Creag nan Gabhar ES-022
Crag of the Goat, it’s not been on for a while and was one of several uniques around the Glenshee Ski Centre. The value of that is they try hard to keep the road to Glenshee clear of snow. The downside is when there is snow at Glenshee there’s lots of traffic on the awful A93. Last time I was up at Glenshee for Glas Tulaichean I checked out some suitable parking spots. So I was fully prepared and only dependent on the weather.
The prediction was for a dry day, not much wind and cloud around 1100m. Possibly some drizzle or snow but nothing much. Excellent. I was away early, about 7.30am as it’s 2hrs drive or so up the b-awful A93. As to be expected, it was bad. It’s a nasty twisty road with scant place for overtaking. Couple that with drivers more interested with skiing and you get the picture. On the way up I missed out on checking for a suitable parking place to bag Hill of Persie, it’s on one of the few overtaking straights! Anyway, I was soon at the top of the glen in the queue of cars waiting to park. The dude controlling the traffic was surprised I wanted to continue on and not park with the hundreds already on site.
It’s another 10km to the car park at Auchallater Farm, NO155882. This is one of two starts for Creag nan Gabhar. The other is by the entrance to Baddock Farm NO139834. There’s a track that cross the the bealach of Creag nan Gabhar and Carn Dubh and you can nip up to the summit from there. Given there wasn’t enough light to stay on this one for a decent activation and do another summit, I chose the other path from Auchallater as it’s a longer walk. No point driving for 4+ hours if the walk isn’t worth it.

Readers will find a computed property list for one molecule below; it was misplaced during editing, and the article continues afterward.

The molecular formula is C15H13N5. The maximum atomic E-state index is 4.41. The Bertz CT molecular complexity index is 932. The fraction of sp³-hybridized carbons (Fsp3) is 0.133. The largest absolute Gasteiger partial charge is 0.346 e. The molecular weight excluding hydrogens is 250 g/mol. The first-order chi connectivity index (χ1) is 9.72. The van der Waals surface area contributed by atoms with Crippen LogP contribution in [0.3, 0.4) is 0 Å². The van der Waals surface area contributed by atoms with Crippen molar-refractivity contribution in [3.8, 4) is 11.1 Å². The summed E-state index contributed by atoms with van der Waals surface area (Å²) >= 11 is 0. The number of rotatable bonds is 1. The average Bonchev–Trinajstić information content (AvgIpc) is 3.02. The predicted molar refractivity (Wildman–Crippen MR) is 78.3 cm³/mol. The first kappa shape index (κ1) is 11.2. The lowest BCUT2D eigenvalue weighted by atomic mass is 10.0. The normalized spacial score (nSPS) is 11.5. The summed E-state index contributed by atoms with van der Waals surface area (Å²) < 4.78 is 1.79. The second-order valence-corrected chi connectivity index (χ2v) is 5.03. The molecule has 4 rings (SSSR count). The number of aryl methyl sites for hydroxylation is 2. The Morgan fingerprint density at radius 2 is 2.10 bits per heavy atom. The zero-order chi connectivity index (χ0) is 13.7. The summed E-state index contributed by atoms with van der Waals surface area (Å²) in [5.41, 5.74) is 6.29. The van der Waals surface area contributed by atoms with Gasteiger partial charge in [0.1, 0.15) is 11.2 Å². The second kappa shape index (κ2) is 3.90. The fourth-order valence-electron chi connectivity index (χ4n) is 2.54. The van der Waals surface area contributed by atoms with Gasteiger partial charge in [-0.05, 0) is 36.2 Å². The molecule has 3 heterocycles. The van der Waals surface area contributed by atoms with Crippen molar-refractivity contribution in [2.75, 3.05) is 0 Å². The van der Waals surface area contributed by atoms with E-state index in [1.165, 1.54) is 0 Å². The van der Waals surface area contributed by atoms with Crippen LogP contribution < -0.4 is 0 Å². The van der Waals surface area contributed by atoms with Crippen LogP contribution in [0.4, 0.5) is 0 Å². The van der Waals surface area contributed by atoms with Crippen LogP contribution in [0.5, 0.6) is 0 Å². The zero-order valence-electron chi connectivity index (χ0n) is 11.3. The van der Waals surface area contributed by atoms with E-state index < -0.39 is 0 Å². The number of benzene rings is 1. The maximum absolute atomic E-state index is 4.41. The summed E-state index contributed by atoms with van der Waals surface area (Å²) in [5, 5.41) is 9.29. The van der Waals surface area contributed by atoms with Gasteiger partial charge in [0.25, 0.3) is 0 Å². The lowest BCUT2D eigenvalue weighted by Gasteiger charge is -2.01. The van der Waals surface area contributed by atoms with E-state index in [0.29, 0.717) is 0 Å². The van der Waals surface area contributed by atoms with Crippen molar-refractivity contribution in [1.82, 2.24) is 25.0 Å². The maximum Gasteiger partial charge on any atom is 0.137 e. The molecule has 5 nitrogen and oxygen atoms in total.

There’s now a Pay & Display meter in the car park. This is new and the sign suggests why you should buy a ticket. Cheapskates can find alternate parking if they don’t want to stump up £2.50. The Invercauld Estate is quite pro-walkers unlike some I could name around Glen Lyon so I had no problem with the cost. YMMV. There’s space for 20 cars as this is the start of the track that leads to Lochallater Lodge, Carn an Tuirc, Jock’s Road and onto Lochnagar. It’s probably busy in the summer. But today on a cool and grey January there was just me.
It was 3C but there was significant ice about. The hills were 50% snow covered. I followed the track for about 1.5km past the Callater Burn. This had significant amounts of ice on it but was flowing fast. The ground at this level, 370m, was frozen solid. After 1.5km there is a path on the right leading to grouse butts. Now the OS map shows a footpath but it was a bulldozed track. It shows this stopping at NO157873 but that’s nonsense, this very obvious track continues to NO157849, along most of the ridge. However, it’s just two tyre tracks not bulldozed. But, you’d think you were on a popular Munro from the scale of the trench!